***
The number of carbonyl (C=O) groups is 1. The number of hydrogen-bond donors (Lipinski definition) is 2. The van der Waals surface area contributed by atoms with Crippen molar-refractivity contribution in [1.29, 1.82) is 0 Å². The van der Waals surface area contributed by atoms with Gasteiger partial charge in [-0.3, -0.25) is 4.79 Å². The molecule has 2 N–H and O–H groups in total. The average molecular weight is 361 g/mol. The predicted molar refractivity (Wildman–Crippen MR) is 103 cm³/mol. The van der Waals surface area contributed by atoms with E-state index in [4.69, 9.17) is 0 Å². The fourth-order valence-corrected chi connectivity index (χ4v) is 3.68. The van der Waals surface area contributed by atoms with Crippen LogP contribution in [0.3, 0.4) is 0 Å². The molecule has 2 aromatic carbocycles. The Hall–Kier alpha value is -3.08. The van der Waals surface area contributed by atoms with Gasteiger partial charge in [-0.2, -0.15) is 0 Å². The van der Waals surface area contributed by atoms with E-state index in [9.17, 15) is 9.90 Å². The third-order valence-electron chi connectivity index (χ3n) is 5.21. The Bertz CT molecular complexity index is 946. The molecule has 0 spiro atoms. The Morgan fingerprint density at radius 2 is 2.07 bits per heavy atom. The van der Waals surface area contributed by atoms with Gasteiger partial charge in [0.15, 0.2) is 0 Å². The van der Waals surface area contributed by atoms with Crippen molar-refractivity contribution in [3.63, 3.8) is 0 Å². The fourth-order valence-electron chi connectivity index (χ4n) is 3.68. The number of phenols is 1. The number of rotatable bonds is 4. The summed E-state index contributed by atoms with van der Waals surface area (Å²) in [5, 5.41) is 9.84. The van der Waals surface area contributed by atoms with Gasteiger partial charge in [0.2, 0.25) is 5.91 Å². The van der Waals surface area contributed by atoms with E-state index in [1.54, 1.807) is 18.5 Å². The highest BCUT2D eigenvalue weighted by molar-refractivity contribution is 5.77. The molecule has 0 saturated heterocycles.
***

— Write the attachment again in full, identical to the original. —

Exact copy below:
The number of carbonyl (C=O) groups is 1. The number of hydrogen-bond donors (Lipinski definition) is 2. The van der Waals surface area contributed by atoms with Crippen molar-refractivity contribution in [1.29, 1.82) is 0 Å². The van der Waals surface area contributed by atoms with Gasteiger partial charge in [-0.3, -0.25) is 4.79 Å². The molecule has 2 N–H and O–H groups in total. The average molecular weight is 361 g/mol. The predicted molar refractivity (Wildman–Crippen MR) is 103 cm³/mol. The van der Waals surface area contributed by atoms with E-state index in [4.69, 9.17) is 0 Å². The fourth-order valence-corrected chi connectivity index (χ4v) is 3.68. The van der Waals surface area contributed by atoms with Crippen LogP contribution in [0.3, 0.4) is 0 Å². The molecule has 2 aromatic carbocycles. The Hall–Kier alpha value is -3.08. The van der Waals surface area contributed by atoms with Gasteiger partial charge in [-0.2, -0.15) is 0 Å². The van der Waals surface area contributed by atoms with E-state index in [9.17, 15) is 9.90 Å². The third-order valence-electron chi connectivity index (χ3n) is 5.21. The Bertz CT molecular complexity index is 946. The molecule has 0 spiro atoms. The Morgan fingerprint density at radius 2 is 2.07 bits per heavy atom. The van der Waals surface area contributed by atoms with Gasteiger partial charge in [0.15, 0.2) is 0 Å². The van der Waals surface area contributed by atoms with Crippen molar-refractivity contribution in [3.63, 3.8) is 0 Å². The fourth-order valence-electron chi connectivity index (χ4n) is 3.68. The number of phenols is 1. The number of rotatable bonds is 4. The summed E-state index contributed by atoms with van der Waals surface area (Å²) in [5, 5.41) is 9.84. The van der Waals surface area contributed by atoms with Gasteiger partial charge in [0.2, 0.25) is 5.91 Å². The van der Waals surface area contributed by atoms with E-state index in [1.54, 1.807) is 18.5 Å². The highest BCUT2D eigenvalue weighted by molar-refractivity contribution is 5.77. The molecule has 0 saturated heterocycles.